After kicking a man in the face so severely that it caused him a traumatic brain injury, Christopher Reiter never wrote in a report when he was a Minneapolis police officer that he feared the man had a knife. None of the other officers on the scene the night of May 30, 2016, wrote anything about a knife, either.

More than a year later, Reiter testified Thursday during his trial for third-degree assault that he was told the man he kicked, Mohamed Osman, had a knife. He said he needed to use force to protect his partner.

“I thought he had a knife. I thought he had it out,” Reiter, 38, said. “I thought he was engaging [another officer].”

Reiter was the first to respond to the Midtown Exchange building in south Minneapolis on an assault report. He found a woman whom Osman had badly beaten, and then heard on the radio from another officer at the scene that Osman was parked in an SUV outside the building.

Surveillance video shows several officers surrounding Osman as he sat on the driver’s side. He got out with his hands up, then knelt to the ground, when he was kicked twice by Minneapolis officer Josh Domek. Reiter then rounded around the car door and kicked Osman in the face, causing him to collapse unconscious.

Reiter’s argument that Osman was armed was bolstered in the afternoon by testimony from the woman whom Osman beat. She told the Hennepin County jury her last words to Reiter before he left her to confront Osman.

“Be careful,” she said she told Reiter. “This guy has a knife. Be careful.”

Reiter told the jury that when he came to the apartment building that night he had never before seen such violence inflicted on someone. He appeared to choke back tears as he described the woman’s injuries, barely able to describe them.

He said that after the woman told him about Osman having a knife, he feared Osman had come back to kill her.

When Reiter ran outside the apartment building, his view of Osman was blocked by the SUV. When he rounded the car and saw Osman, he told the jury he thought Osman was resisting Domek.

The video shows Osman rising up after Domek kicked him.

Reiter said he had two seconds to make a decision. He described the kick as “more of like a slap to the face with my foot.”

“If you believed he had a knife, did you feel authorized to use deadly force?” Reiter’s attorney, Robert Fowler, asked him.

“Yes,” Reiter replied.

Reiter was fired by the Police Department after the kicking incident.

During his cross-examination, prosecutor Dan Allard attacked Reiter’s credibility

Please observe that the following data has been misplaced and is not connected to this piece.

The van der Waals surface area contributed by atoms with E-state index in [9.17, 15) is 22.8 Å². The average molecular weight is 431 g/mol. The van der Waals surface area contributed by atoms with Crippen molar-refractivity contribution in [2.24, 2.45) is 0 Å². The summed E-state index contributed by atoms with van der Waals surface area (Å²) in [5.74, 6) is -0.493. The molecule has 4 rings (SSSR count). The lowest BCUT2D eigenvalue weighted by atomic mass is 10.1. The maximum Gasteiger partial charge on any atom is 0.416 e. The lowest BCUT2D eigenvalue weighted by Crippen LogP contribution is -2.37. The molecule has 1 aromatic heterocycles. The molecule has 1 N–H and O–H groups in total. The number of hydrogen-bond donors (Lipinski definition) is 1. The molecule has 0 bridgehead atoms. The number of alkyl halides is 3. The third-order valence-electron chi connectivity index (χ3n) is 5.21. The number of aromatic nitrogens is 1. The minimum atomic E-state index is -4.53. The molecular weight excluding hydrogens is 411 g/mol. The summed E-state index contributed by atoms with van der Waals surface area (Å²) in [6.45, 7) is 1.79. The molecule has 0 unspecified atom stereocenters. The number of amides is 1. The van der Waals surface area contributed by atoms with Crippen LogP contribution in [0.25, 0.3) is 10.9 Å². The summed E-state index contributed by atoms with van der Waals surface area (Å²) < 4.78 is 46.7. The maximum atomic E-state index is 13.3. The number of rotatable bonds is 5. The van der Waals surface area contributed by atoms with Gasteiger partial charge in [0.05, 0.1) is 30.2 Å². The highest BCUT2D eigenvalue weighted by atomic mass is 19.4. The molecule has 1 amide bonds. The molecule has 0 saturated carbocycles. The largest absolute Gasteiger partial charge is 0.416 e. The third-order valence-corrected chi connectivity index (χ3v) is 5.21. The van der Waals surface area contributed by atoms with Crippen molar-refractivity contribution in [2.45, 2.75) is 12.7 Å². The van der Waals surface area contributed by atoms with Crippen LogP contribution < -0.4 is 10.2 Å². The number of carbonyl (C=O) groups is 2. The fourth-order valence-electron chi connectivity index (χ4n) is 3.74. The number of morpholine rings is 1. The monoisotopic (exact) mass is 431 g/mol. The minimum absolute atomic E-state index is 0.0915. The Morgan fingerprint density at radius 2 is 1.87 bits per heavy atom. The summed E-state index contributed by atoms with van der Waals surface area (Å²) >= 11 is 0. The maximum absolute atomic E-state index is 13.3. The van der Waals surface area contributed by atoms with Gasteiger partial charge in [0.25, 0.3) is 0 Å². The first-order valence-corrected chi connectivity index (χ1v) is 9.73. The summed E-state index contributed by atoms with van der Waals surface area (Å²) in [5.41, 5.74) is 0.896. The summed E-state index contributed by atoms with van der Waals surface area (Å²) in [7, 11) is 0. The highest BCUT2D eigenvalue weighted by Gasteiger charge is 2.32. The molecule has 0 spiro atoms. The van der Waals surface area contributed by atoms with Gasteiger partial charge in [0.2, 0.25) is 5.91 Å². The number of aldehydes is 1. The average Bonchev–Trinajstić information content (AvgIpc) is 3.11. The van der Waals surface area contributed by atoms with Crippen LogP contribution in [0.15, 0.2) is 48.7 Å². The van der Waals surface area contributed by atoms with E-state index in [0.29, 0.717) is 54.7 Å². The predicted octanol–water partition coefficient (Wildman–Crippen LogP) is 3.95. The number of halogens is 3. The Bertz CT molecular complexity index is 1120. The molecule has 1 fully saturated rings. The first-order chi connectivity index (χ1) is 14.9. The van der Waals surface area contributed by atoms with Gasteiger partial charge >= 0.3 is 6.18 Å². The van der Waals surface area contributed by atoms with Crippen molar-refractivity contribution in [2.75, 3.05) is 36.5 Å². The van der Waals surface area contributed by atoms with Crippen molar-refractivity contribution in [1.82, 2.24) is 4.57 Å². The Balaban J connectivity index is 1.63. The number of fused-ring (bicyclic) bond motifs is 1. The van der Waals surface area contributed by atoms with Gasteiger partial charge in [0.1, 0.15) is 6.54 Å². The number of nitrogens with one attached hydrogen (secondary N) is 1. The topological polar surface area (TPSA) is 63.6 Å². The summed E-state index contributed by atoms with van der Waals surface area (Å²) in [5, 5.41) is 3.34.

“Where are your notes from the case?” he asked.

“Gone,” Reiter replied. “When I found out I was fired, I got rid of everything I no longer needed.”

“So you destroyed them?” Allard quickly shot back.

“Yes,” Reiter said.

In his official report on the incident, Reiter wrote nothing about the domestic-assault victim telling him about a knife. He also acknowledged never writing that he worried about another officer being in danger.

“You made a conscious decision to not put those details in the report?

“Correct,” Reiter said.

“Because you were, what, tired and?” Allard asked.

“Tired, fatigued and felt like absolute crap,” Reiter said.

Allard wanted Reiter to answer why he didn’t radio to other officers at the scene about Osman having a knife. Reiter said that he was running and that it would have slowed him down to run and speak into a microphone at the same time.

“Are you saying you’d be unable to run and speak into a microphone at the same time?” Allard asked.

“No,” Reiter said.

And when a supervisor came to the scene that night to get information about the use of force, Reiter acknowledged that he never told her about the knife, either.

“You know that it’s a big deal for the [Minneapolis Police Department] when force is used by one of your officers?” Allard asked.

“I suppose,” Reiter responded.

The day’s testimony put Allard in a position of not only trying to prove Reiter to be not credible, but also the woman Osman pleaded guilty to assaulting. He told Judge Fred Karasov that he wanted to call rebuttal witnesses next week to challenge the woman’s testimony about the knife. That might include the prosecutor who worked on her domestic-assault case.

She testified that after the assault, she told the prosecutor, Adam Tomczik, about Osman having a knife.